Israeli man in a store in a shopping mall

A buffet of Israeli stereotypes, rolled into one muscly package

It just might be true!

And, lastly, I made sure my grandma was fully stocked with yarn for many months to come.

By the way, she saw mine and now she’s knitting her own Cedar Leaf Shawlette! She’s adding a crochet scalloped edge and skipping the more difficult lace bit.

Liat and her grandma in a yarn store in Tel Aviv, Israel

Yes, while I was here I did try to show the proprietor Magic Loop…

Love you, Safta. See you next year!

Liat kissing her grandma on the head

In KNITFreedom news, the whole month of June I’ve been in California with my mom, working hard on a complete website re-do and a real book contract (yes you read that right). Exciting!

And, coming next week: free mitten patterns for Magic Loop!

More Resources

If you liked this tutorial on picking up wrapped stitches on the purl side, please add a link to this post on your blog, tell people about it on your favorite knitting forum, leave me a comment, and click the “Like” or “Tweet” buttons.

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About Liat Gat

Liat is the founder and video knitting expert at KNITFreedom. If you liked this article, you'll love the tips you learn from her FREE video newsletter. Get it now by subscribing here.
This entry was posted in 2012 World Travel, Knitting Techniques and tagged . Bookmark the permalink.

38 Responses to How To Pick Up Wraps On The Purl Side: Wrap and Turn

  1. Tamara says:

    Hi Liat.

    Thank you for the purl side short row wrap video. I took a short row class at Stitches West, but it’s so much better to watch a video than locate and refer back to written material.

    Thank you for sharing your pictures of your visit with your grandmother.

    Tamara

    • Liat Gat says:

      How cool that you went to Stitches West! I’m planning on having a booth there next February. I hope I can meet you!

      • sari says:

        Any chance with Stitches East ??? or for that matter anything in the NYC area. I am so there if you do just keep me posted…

        • Liat Gat says:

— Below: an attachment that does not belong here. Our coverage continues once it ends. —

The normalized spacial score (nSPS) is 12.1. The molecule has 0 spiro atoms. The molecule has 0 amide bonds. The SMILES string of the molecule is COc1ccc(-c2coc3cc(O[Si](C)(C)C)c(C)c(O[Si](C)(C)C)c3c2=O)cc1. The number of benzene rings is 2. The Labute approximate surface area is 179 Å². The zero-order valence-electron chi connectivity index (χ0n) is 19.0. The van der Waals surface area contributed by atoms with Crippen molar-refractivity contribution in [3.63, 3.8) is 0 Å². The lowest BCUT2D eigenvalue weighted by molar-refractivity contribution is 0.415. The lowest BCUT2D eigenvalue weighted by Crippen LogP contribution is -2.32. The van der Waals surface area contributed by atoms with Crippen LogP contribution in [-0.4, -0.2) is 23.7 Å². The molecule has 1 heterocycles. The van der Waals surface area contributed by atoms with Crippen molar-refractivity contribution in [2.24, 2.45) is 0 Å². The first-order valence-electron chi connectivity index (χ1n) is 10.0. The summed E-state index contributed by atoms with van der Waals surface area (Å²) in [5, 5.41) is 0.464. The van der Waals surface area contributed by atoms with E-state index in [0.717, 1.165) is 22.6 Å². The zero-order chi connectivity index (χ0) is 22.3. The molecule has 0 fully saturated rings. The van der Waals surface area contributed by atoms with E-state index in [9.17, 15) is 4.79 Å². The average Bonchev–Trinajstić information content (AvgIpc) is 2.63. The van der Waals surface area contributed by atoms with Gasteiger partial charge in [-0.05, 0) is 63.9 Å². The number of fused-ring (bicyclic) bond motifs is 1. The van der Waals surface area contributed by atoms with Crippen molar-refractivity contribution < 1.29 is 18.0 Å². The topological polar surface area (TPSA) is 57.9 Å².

Hey Sari! I might be able to do Stitches East next fall. This fall I don’t think I can swing it, but hopefully next year! I will definitely let everyone know and I hope to meet you there in person!

  2. Julia Mason says:

    Thank you for the video of how to hide the wraps. I love the pictures of your grandmother. I am at the age where I have lost both my mother and grandmother. My grandmother outlived her daughters by 4 years . My mother was the last daughter to pass away. The first daughter passed away when I was 12. The 2nd daughter passed away in 2000 when my first grandson was born. My mother was the last daughter to pass but she was the oldest daughter . My grandparents are survived by the 2 remainng sons. My parents are survived by the 5 of us children. Four daughters and one son.

    • Liat Gat says:

      Julia, your comment really reminds me to treasure the fact that I still have my mother and both my grandmothers. My mom is 72, my grandma on my dad’s side is 88, and my grandma on my mom’s side is 99! And she tells us she’s not going anywhere until she hits 100.

  3. Cheryl says:

    Thank you Liat for this excellent video – as always, I learn so much from you, plus love the tone of your voice – very soothing and helpful. As a Grandmother, I can’t tell you how cool it was to see the tear-inducing pictures of you and your Grandmother. I know she knows Grandchildren ARE special!!!!

    • Liat Gat says:

      Cheryl, I’m happy you liked the video! Taking the time to watch it now means next time you do a short-row project, you’ll have this trick in your toolbox!

      It was so wonderful to spend three weeks living with my grandmother – something I haven’t done since I was 11. We really cherished every day.

  4. Teri Leppo says:

    Videos are so helpful when you are learning a new technique or when you have forgotten something.
    Thank you for the great website….you are part of the equation that has made
    me a better knitter!

    • Liat Gat says:

      Teri, I’m glad you are a part of this site! If there is ever a technique you need a refresher on or want to see a video for that I don’t have up here, you can always comment and let me know!

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  6. Judy Staroska says:

    Thanks for the great tips and videos. They have really helped me learn more that I thought I could. They are clear, precise, and easy to follow. Thanks again

  7. Debbie says:

    Liat you are a GENIUS! So many times you have helped me with a technique and made me a better knitter! I have avoided sock patterns with short row heels because they never look good. Either I wrap too tight or too loose or something! Your video makes it look so much easier, I just might be able to do it now. Thank you for sharing your knowledge with all of us. You are a blessing.

    • Liat Gat says:

      Haha thank you Debbie! It is my whole purpose to make you a better knitter, and when I succeed I am so happy. I have a secret for you – I have a great free toe-up sock pattern with a short-row heel that doesn’t have any wraps at all! Also, I have a video that is all about wrap-and-turns exclusively: you can find it here: http://knitfreedom.com/short-rows. I hope this helps encourage you to try some socks with short-row heels! I know you can do it. :)